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Harry Palmer and Scientology Newspaper Series

Harry Palmer and Scientology Newspaper Series

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Published by Alrik G. Hamer
The Article Series about Star's Edge and Harry Palmer in the Elmira-Star Gazette from 1988.
The Article Series about Star's Edge and Harry Palmer in the Elmira-Star Gazette from 1988.

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Categories:Types, Research
Published by: Alrik G. Hamer on Jan 09, 2011
Copyright:Attribution Non-commercial


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A Scientologist’s Story
Harry Palmer’s Scientology Mission, Star’s Edge, and Avatar Special Report Series, Elmira Star-Gazette, February 2 - 7, 1988 
By Lisa Bennett, Staff Writer
{These articles are reproduced without permission, and earlier copies were removed from Americanwebsites under the paper’s request due to copyright. Contrary to statements made by Palmer and hiscompany, Star’s Edge, there is no record of them having been retracted or any determination of inaccuracy ever made on the part of the paper. For the record, one of the alleged victims admitsattempts to persuade the paper to report on the situation, although they had already been receivingnumerous calls of concern about Palmer’s organization.The five segments are here condensed into one article without repeated introductions and summariesof previous articles. Most were prefaced with the following:}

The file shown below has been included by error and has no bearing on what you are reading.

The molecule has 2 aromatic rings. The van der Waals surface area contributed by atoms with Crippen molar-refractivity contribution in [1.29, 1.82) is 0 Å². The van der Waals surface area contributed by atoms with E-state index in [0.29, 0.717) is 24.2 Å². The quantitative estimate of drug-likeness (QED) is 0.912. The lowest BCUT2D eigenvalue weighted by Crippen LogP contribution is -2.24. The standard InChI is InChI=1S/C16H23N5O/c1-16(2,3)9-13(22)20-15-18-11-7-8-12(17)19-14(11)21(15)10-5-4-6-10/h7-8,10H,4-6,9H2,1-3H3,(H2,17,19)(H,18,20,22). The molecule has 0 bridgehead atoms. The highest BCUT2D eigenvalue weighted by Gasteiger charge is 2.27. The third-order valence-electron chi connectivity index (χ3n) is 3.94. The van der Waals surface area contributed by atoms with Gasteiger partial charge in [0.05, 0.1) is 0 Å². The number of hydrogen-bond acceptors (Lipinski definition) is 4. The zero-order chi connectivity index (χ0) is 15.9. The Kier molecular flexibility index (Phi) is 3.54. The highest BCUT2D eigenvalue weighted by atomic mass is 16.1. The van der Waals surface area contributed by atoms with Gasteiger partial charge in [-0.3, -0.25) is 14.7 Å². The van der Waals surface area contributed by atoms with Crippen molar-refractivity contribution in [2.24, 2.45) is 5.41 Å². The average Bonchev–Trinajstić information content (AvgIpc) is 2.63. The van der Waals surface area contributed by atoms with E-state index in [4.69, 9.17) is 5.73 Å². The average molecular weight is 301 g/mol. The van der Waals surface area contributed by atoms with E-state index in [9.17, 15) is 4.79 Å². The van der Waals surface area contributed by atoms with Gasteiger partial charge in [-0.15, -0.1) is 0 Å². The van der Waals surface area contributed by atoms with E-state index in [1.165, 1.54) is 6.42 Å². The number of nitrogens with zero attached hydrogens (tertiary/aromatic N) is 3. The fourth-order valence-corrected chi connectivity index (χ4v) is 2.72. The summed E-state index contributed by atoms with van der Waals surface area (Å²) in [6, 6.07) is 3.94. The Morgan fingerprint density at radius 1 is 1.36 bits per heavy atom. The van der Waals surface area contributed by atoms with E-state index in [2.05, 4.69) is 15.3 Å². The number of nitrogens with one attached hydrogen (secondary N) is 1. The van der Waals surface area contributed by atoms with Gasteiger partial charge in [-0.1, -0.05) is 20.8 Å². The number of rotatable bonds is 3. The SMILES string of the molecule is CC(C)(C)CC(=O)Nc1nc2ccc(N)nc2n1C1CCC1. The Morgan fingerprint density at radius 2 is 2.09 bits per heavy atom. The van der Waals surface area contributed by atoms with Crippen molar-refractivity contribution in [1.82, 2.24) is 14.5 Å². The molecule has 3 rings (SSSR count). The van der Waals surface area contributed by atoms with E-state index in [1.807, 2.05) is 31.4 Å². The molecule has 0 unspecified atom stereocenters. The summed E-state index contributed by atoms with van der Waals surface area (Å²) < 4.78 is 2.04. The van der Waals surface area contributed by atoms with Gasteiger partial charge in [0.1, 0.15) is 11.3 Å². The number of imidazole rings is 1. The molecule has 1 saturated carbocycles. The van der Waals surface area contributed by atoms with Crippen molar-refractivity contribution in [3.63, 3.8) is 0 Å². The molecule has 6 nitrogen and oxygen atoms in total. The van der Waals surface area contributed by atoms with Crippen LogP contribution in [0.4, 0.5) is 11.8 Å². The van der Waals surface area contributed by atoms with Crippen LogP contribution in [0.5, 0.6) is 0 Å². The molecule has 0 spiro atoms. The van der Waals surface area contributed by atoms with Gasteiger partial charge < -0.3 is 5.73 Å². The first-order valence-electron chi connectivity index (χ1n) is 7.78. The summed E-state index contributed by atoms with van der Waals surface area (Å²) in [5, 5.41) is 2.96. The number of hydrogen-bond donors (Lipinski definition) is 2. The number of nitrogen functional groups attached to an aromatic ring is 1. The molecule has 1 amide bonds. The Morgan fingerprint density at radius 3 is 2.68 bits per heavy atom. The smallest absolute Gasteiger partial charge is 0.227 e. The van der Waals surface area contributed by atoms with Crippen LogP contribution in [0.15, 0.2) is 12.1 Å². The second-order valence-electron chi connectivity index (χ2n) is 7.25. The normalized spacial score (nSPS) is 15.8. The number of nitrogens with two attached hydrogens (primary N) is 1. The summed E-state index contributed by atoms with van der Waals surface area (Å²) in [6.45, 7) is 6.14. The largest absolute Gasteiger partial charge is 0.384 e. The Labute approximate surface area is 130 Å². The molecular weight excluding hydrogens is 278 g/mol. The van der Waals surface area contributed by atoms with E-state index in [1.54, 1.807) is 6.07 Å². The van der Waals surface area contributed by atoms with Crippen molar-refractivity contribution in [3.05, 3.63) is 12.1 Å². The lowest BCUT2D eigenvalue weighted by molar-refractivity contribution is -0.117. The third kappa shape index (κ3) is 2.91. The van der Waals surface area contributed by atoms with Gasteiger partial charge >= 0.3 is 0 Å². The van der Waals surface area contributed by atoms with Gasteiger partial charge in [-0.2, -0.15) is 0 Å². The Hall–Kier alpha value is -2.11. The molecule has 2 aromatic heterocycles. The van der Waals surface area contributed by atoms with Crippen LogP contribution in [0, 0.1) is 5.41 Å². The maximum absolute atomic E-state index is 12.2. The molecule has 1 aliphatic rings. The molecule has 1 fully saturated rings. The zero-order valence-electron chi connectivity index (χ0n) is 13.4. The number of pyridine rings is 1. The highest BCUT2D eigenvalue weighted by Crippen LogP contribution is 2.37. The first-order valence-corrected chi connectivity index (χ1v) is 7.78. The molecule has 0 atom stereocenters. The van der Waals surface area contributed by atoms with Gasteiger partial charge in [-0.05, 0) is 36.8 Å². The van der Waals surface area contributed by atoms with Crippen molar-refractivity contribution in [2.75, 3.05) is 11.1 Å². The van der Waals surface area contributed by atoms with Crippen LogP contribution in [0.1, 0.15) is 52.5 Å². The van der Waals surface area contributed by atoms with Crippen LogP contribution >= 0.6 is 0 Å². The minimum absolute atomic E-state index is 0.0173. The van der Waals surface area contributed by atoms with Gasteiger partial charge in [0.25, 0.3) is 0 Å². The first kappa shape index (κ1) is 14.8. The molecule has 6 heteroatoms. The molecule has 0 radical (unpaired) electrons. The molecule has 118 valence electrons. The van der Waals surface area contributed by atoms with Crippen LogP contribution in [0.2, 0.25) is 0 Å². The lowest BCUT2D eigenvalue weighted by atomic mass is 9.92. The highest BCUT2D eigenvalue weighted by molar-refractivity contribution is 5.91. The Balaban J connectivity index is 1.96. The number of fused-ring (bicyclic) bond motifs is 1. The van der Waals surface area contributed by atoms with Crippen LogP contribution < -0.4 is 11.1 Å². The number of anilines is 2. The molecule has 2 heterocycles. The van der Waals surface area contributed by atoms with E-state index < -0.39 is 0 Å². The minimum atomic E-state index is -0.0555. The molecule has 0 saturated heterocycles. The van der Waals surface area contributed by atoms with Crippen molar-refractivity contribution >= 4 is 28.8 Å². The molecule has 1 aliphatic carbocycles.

The people in this story considered themselves members of the Church of Scientology under thelocal direction of Harry Palmer, during the period in which most of these events occurred. However, as the result of a lawsuit, Palmer is no longer connected with the Church of Scientology. His local organization is now called the Center for Creative Learning. The Lawsuitwas settled in May, 1987.
Years of Devotion End Painfully 
February 2, 1988
She left the man she loved when they told her hewas a bad influence. She left her two-day-oldbaby at home when they told her they neededher back. She encouraged her friends to get intodebt when they told her it would be good forthem.For 12 years, Margie Kuentz Hoffman was amodel Scientologist -- teacher, recruiter andthird in command at Harry Palmer's Center forCreative Learning in Elmira, formerly theElmira Mission of the Church of Scientology.Then, four months ago, she quit. And lastmonth, she told her story. Through most of those years, Hoffman believed she was helpingpeople, spreading a religion that professes tocure emotional pain by recalling and sortingthrough the unpleasant experiences of our past,much like psychoanalysis.